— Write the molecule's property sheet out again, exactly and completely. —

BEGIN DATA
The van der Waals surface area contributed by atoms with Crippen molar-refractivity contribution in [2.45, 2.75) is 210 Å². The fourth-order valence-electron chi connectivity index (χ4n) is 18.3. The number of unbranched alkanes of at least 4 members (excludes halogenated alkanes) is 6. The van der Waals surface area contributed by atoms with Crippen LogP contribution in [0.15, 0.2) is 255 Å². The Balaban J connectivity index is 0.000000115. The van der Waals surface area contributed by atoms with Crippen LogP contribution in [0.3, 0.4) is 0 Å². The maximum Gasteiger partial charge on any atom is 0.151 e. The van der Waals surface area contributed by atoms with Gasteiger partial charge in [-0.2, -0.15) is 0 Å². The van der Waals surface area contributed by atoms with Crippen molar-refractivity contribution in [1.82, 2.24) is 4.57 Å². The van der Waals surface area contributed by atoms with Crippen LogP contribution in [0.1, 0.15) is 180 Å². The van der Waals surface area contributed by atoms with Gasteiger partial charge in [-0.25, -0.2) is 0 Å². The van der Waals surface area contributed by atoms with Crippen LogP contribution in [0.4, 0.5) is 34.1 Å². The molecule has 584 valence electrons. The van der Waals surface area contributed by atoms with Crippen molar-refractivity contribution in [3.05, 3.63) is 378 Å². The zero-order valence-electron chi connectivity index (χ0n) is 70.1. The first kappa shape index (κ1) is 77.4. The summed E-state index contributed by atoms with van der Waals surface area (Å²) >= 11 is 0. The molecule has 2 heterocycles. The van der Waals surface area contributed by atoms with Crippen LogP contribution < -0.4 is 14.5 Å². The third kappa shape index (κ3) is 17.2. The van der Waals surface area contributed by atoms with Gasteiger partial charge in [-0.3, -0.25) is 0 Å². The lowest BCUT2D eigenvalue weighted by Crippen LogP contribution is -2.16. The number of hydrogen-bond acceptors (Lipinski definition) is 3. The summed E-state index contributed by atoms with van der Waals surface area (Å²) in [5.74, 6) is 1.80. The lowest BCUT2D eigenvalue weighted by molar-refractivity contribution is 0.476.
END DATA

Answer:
The van der Waals surface area contributed by atoms with Crippen molar-refractivity contribution in [2.45, 2.75) is 210 Å². The fourth-order valence-electron chi connectivity index (χ4n) is 18.3. The number of unbranched alkanes of at least 4 members (excludes halogenated alkanes) is 6. The van der Waals surface area contributed by atoms with Crippen LogP contribution in [0.15, 0.2) is 255 Å². The Balaban J connectivity index is 0.000000115. The van der Waals surface area contributed by atoms with Crippen LogP contribution in [0.3, 0.4) is 0 Å². The maximum Gasteiger partial charge on any atom is 0.151 e. The van der Waals surface area contributed by atoms with Gasteiger partial charge in [-0.2, -0.15) is 0 Å². The van der Waals surface area contributed by atoms with Crippen molar-refractivity contribution in [1.82, 2.24) is 4.57 Å². The van der Waals surface area contributed by atoms with Crippen LogP contribution in [0.1, 0.15) is 180 Å². The van der Waals surface area contributed by atoms with Gasteiger partial charge in [-0.25, -0.2) is 0 Å². The van der Waals surface area contributed by atoms with Crippen LogP contribution in [0.4, 0.5) is 34.1 Å². The molecule has 584 valence electrons. The van der Waals surface area contributed by atoms with Crippen molar-refractivity contribution in [3.05, 3.63) is 378 Å². The zero-order valence-electron chi connectivity index (χ0n) is 70.1. The first kappa shape index (κ1) is 77.4. The summed E-state index contributed by atoms with van der Waals surface area (Å²) >= 11 is 0. The molecule has 2 heterocycles. The van der Waals surface area contributed by atoms with Crippen LogP contribution < -0.4 is 14.5 Å². The third kappa shape index (κ3) is 17.2. The van der Waals surface area contributed by atoms with Gasteiger partial charge in [-0.3, -0.25) is 0 Å². The lowest BCUT2D eigenvalue weighted by Crippen LogP contribution is -2.16. The number of hydrogen-bond acceptors (Lipinski definition) is 3. The summed E-state index contributed by atoms with van der Waals surface area (Å²) in [5.74, 6) is 1.80. The lowest BCUT2D eigenvalue weighted by molar-refractivity contribution is 0.476.